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rest. The remainder of the plays which Malone has published are neither , in my opinion, the production of our poet, or fufficiently incorred to require any comment. M. MASON.

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The works of Shakspeare , during the last twenty years, have been the objects of publick attention more than at any former period. In that time the various editions of his performances have been examined, his obfcurities illuminated , his defects pointed out, and his beauties displayed, fo fully, so accurately, and in so satisfactory a manner, that it might reasonably be presumed little would Iemain to be done by either new editors or new commentators : yet , though the diligence and sagacity of those gentlemen who contributed towards the last edition of this author may seem to have almost exhausted the subject, the same train of enquiry has brought to light new discoveries , and accident will probably continue to produce further illustrations, which may render some alte Tations necessary in every succeeding republication.

Since the last edition of this work in 1778, the zeal for elucidating Shakspeare, which appeared in most of the gentlemen whose names are affixed to the notes, has suffered little abatement. The same persevering spirit of enquiry has continued to exert itself, and the same laborious search into the literature, the manners, and the customs of the times, which was formerly so successfully employed, has remained undiminished. By these aids fome new information has been obtained, and some new materials collected. From the assistance of such wřiters , even Shakspeare will receive no 'discredit,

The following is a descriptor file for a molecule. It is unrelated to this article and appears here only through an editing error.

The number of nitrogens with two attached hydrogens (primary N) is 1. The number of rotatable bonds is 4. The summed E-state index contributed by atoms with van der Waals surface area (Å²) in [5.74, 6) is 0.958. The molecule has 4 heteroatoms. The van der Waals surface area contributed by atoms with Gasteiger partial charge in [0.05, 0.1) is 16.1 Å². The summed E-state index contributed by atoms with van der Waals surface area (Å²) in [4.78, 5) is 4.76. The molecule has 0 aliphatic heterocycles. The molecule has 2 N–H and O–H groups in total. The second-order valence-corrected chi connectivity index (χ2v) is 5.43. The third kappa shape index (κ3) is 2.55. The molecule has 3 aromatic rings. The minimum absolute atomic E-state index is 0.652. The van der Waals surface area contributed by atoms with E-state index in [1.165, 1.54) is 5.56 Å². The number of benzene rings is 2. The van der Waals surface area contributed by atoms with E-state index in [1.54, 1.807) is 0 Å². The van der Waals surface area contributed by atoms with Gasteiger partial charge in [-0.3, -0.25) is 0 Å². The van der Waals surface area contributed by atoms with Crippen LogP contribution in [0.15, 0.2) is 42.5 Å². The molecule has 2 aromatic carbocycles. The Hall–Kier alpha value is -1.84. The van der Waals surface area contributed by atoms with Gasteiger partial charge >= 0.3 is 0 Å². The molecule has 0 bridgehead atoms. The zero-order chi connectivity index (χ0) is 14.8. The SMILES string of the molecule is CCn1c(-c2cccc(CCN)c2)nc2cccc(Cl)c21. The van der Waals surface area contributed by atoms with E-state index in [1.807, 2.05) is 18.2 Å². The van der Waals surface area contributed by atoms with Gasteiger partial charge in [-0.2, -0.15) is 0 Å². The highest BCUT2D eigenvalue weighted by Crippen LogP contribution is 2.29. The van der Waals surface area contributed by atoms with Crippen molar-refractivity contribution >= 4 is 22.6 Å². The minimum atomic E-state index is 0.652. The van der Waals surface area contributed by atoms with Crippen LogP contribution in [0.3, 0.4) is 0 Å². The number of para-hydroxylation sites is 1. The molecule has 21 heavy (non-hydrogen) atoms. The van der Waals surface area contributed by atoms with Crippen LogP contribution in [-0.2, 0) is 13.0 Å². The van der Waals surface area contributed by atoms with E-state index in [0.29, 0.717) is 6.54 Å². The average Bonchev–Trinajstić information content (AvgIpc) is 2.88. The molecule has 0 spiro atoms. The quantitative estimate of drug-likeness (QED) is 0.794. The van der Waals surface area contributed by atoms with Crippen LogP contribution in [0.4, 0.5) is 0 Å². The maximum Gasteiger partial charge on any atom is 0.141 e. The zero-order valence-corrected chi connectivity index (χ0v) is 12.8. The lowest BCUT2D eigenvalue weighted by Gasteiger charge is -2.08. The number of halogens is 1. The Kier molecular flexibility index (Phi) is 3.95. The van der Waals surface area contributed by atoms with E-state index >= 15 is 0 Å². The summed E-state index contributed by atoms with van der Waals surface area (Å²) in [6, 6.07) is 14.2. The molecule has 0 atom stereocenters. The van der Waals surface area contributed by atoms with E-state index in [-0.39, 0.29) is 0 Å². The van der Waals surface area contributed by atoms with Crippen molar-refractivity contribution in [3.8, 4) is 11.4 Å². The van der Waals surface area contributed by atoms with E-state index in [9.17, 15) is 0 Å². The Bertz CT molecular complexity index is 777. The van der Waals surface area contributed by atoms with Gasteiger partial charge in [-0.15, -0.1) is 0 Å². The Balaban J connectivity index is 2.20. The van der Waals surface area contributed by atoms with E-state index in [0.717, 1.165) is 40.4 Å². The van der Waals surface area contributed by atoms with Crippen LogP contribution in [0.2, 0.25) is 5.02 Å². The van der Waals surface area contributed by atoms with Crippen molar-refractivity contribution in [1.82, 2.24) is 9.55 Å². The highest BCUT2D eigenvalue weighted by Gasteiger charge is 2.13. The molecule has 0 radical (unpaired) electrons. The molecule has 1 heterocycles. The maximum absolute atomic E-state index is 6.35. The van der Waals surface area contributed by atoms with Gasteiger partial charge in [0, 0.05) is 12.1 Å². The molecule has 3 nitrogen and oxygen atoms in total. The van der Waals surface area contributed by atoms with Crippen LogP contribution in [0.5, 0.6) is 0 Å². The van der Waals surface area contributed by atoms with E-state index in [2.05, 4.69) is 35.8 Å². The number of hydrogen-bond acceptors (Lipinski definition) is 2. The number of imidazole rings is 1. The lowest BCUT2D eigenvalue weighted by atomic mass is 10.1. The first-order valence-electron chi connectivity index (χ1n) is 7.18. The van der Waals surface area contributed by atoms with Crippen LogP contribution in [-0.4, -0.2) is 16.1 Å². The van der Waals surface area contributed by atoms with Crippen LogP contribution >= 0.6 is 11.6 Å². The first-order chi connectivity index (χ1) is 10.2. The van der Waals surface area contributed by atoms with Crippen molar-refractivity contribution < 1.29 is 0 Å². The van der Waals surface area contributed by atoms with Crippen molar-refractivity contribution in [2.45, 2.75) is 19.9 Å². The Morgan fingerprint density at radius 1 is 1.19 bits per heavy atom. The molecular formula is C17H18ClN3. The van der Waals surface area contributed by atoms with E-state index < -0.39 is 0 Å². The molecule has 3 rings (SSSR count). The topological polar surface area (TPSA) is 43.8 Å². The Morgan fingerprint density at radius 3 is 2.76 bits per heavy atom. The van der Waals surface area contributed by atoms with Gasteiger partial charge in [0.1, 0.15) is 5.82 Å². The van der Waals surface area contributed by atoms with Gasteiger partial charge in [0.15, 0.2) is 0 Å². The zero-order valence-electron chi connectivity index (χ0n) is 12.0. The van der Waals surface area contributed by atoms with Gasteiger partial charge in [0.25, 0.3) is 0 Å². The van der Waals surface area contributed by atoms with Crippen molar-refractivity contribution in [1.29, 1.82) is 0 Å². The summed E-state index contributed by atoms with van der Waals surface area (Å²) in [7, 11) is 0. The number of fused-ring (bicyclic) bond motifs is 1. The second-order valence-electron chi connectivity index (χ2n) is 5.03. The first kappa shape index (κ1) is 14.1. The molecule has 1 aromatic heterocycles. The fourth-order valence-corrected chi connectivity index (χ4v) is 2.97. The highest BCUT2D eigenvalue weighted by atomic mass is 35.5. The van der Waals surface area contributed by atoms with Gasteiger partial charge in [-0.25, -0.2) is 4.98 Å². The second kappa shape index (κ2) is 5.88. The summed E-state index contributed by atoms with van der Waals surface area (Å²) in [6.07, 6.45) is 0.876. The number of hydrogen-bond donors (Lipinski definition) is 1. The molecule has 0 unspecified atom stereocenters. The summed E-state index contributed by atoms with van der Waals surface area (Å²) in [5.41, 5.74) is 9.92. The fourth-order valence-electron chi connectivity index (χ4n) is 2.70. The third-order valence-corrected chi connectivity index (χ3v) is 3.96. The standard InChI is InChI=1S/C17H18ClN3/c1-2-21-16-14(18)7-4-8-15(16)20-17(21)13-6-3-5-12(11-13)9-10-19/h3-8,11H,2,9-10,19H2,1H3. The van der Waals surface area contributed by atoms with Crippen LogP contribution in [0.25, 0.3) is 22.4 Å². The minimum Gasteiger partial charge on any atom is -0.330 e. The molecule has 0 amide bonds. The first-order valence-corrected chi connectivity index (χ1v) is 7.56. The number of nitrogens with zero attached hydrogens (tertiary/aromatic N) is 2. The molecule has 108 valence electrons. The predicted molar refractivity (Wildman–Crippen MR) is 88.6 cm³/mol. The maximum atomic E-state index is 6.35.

When the very great and various talents of the last editor, particularly for this work, are confidered, it will occasion much regret to find, that having superintended two editions of his favourite author through the press, he has at length declined the laborious office, and committed the care of the present edition to one who laments with the rest of the world the secession of his predecessor; being conscious, as well of his own inferiority, as of the 'injury the publication will sustain by the change.

As fome alterations have been made in the present edition, it may be thought necessary to point them out. These are of two kinds, additions and omissions. The additions are such as have been supplied by the last editor, and the principal of the living commentators.